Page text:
Moments later, Kaitlyn charged at AJ in the corner but connected head-first with the middle turnbuckle. AJ would apply the Black Widow and pick up the submission win, to the delight of the fans in Chicago, despite being the heel in the match.

    Kaitlyn would spend the minutes immediately after the bout crying and needing to be consoled by fellow former Divas champion Layla before heading to the back.

    The result of the match seems to indicate a new direction for the Kaitlyn character, who is emotionally drained and heading for a breakdown, not unlike the one AJ endured through most of 2012. Meanwhile, the new Divas champion has seen her hard work pay off and is now the unquestioned top female performer in World Wrestling Entertainment.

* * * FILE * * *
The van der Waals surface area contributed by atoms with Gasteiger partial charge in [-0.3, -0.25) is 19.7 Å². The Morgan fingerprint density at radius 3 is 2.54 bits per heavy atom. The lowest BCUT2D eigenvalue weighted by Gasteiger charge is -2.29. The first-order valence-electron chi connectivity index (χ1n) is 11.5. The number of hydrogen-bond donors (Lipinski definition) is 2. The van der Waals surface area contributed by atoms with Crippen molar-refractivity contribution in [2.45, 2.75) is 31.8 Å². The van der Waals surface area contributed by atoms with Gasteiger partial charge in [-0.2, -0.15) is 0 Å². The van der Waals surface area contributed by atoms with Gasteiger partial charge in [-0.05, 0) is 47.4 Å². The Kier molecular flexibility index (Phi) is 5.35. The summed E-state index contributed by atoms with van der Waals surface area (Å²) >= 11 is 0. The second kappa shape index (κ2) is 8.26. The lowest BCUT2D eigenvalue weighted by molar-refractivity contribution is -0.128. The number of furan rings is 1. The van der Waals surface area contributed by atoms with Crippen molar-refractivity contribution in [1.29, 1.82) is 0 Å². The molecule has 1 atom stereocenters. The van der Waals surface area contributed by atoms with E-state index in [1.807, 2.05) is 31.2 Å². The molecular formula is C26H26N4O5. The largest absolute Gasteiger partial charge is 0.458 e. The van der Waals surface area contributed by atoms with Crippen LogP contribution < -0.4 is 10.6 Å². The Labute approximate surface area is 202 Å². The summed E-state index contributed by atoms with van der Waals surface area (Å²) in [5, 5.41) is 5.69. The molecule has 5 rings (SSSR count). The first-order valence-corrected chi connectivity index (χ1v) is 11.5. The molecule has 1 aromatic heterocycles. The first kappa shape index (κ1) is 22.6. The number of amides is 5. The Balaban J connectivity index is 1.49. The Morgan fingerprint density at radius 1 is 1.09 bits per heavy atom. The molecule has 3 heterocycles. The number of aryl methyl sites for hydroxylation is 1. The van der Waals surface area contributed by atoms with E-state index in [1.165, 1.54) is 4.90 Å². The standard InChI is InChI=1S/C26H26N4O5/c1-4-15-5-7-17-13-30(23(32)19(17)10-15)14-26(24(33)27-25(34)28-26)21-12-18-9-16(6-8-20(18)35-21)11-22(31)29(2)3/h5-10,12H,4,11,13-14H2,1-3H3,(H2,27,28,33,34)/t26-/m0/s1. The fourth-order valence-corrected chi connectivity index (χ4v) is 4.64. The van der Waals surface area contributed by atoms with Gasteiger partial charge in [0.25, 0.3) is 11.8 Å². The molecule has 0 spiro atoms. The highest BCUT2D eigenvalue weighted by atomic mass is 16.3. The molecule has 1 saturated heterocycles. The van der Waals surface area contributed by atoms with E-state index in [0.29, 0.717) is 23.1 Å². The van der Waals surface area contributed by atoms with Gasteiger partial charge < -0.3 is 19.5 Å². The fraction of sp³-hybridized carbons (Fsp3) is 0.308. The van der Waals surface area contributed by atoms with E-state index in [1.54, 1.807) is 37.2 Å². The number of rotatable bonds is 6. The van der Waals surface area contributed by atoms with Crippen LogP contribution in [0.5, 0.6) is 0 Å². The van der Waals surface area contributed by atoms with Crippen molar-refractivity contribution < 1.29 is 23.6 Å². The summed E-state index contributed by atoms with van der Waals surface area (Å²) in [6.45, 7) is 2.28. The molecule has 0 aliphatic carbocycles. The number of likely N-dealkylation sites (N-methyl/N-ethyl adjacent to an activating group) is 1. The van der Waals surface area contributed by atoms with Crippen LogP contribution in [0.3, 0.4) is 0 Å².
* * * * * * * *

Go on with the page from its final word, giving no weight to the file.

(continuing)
Alberto Del Rio defeated Dolph Ziggler for the World Heavyweight title on Sunday night but, more importantly than the match result was what happened over the course of the bout and immediately afterward.

    Del Rio was so focused on winning back the World title, so obsessed with recapturing the title he unfairly lost the night after WrestleMania, that he targeted the head of his opponent, exploiting the very real concussion Ziggler had suffered over a month earlier. He was relentless, ruthless and merciless in his attack and it was the best heel performance of Del Rio's career.

    Even though ADR entered the show as a babyface.

    Conversely, Ziggler garnered fantastic sympathy and support from a crowd that was already cheering him to begin with but sided with him completely after buying into the story being told. He was the resilient champion, fighting through the potentially-life threatening injury in an attempt to retain the title he worked so hard to have the right to hold.